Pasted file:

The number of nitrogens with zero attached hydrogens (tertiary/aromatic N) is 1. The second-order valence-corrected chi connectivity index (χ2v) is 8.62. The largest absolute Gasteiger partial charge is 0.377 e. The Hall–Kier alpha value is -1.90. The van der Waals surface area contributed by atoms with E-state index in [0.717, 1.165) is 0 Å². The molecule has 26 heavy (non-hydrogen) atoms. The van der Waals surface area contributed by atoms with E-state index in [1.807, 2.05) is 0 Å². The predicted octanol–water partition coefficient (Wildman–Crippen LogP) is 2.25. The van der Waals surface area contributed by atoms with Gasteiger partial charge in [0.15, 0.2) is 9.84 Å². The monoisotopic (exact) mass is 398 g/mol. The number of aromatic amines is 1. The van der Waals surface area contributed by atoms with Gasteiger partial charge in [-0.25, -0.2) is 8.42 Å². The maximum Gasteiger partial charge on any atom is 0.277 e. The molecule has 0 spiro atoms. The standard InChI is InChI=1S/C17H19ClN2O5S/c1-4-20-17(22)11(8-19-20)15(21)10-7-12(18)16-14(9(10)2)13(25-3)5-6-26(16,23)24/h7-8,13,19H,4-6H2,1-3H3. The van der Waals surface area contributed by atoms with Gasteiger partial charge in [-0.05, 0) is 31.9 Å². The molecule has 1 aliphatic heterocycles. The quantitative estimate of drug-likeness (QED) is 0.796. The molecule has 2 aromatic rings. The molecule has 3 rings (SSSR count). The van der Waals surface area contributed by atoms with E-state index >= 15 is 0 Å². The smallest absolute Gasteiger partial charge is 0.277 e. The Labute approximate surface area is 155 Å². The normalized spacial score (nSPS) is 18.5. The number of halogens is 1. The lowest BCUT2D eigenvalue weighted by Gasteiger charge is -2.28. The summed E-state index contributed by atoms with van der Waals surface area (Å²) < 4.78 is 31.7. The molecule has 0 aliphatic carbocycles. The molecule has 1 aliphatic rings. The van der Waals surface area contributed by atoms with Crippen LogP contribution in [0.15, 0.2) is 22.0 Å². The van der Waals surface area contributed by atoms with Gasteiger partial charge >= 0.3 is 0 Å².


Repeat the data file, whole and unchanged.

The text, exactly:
The number of nitrogens with zero attached hydrogens (tertiary/aromatic N) is 1. The second-order valence-corrected chi connectivity index (χ2v) is 8.62. The largest absolute Gasteiger partial charge is 0.377 e. The Hall–Kier alpha value is -1.90. The van der Waals surface area contributed by atoms with E-state index in [0.717, 1.165) is 0 Å². The molecule has 26 heavy (non-hydrogen) atoms. The van der Waals surface area contributed by atoms with E-state index in [1.807, 2.05) is 0 Å². The predicted octanol–water partition coefficient (Wildman–Crippen LogP) is 2.25. The van der Waals surface area contributed by atoms with Gasteiger partial charge in [0.15, 0.2) is 9.84 Å². The monoisotopic (exact) mass is 398 g/mol. The number of aromatic amines is 1. The van der Waals surface area contributed by atoms with Gasteiger partial charge in [-0.25, -0.2) is 8.42 Å². The maximum Gasteiger partial charge on any atom is 0.277 e. The molecule has 0 spiro atoms. The standard InChI is InChI=1S/C17H19ClN2O5S/c1-4-20-17(22)11(8-19-20)15(21)10-7-12(18)16-14(9(10)2)13(25-3)5-6-26(16,23)24/h7-8,13,19H,4-6H2,1-3H3. The van der Waals surface area contributed by atoms with Gasteiger partial charge in [-0.05, 0) is 31.9 Å². The molecule has 1 aliphatic heterocycles. The quantitative estimate of drug-likeness (QED) is 0.796. The molecule has 2 aromatic rings. The molecule has 3 rings (SSSR count). The van der Waals surface area contributed by atoms with E-state index >= 15 is 0 Å². The smallest absolute Gasteiger partial charge is 0.277 e. The Labute approximate surface area is 155 Å². The normalized spacial score (nSPS) is 18.5. The number of halogens is 1. The lowest BCUT2D eigenvalue weighted by Gasteiger charge is -2.28. The summed E-state index contributed by atoms with van der Waals surface area (Å²) < 4.78 is 31.7. The molecule has 0 aliphatic carbocycles. The molecule has 1 aliphatic rings. The van der Waals surface area contributed by atoms with Crippen LogP contribution in [0.15, 0.2) is 22.0 Å². The van der Waals surface area contributed by atoms with Gasteiger partial charge >= 0.3 is 0 Å².